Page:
(edited by dunkndollaz on 27.2.03 1504)
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#28 Posted on 27.2.03 1409.48
Reposted on: 27.2.10 1412.26

    Originally posted by astrobstrd
    Tess of the D'urbervilles

    I don't care if I spelled it wrong. I don't believe in hell, but I wish their was one so Thomas Hardy would have to read his boring ass fucking book for all of eternity. The first 50 or so pages describe the countryside, and that's the action-packed part.


Sadly, I have to agree with you on that one. The story concept is awesome, and the movie was great, but the NOVEL bored me to tears. The excessive descriptions remind me a lot of "The Hunchback of Notre Dame..." God, I hated "Romantic" literature...

I was always kind of a fan of Ayn Rand...

For me, it would have to be A Portrait of the Artist as a Young Man... that book was HIDEOUSLY boring. It was the only book during my entire scholastic career that I actually had to rely on Cliff's Notes to get me through.
emma
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#29 Posted on 27.2.03 1417.55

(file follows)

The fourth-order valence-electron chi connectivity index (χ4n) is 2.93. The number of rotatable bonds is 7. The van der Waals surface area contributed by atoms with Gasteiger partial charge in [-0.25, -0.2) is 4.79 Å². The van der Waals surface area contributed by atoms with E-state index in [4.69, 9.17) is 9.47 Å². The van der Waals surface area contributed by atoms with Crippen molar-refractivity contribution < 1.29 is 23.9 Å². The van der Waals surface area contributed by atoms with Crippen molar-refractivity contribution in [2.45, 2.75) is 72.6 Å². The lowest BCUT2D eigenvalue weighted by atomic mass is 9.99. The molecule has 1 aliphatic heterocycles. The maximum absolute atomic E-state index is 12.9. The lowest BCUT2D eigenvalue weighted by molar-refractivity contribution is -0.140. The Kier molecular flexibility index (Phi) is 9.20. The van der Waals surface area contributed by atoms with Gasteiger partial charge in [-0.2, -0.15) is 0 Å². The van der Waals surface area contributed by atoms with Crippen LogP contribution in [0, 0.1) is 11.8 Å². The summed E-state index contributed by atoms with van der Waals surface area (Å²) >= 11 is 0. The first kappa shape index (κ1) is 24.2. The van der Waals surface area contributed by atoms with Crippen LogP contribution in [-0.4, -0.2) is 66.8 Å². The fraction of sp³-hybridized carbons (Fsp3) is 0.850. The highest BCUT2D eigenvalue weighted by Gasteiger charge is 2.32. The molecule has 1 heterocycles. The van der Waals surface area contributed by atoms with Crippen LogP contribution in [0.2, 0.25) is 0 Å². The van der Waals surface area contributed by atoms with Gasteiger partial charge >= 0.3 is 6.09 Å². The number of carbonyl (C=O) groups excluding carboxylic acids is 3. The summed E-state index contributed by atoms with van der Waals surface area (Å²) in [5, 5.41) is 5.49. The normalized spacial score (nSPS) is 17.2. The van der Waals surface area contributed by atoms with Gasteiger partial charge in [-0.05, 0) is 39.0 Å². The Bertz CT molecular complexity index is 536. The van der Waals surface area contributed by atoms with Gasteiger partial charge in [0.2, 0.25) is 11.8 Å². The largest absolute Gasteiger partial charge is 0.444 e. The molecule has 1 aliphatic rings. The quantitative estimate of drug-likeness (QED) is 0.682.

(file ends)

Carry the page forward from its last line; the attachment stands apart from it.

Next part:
Reposted on: 27.2.10 1422.07
    Originally posted by Excalibur05
    Almost everything I read in English courses. Why I became an English major I'll never know (actually, I'm more into the writing than the reading...)
What is it about English curricula? (Curriculums? Whatever.) No wonder people don't read. I'm hard pressed to think of much of anything really good that we had to read for English classes, & overwhelmed by the amount of really bad stuff. I did have one class in college where we did "Brave New World" (good) & "Gulliver's Travels" (OK); unfortunately those were in among Plato's "Republic", Moore's "Utopia", Butler's "Erewhon", & a few others too tedious to recall. And that was pretty good compared to most classes. (At least it was a big variety of styles & periods.)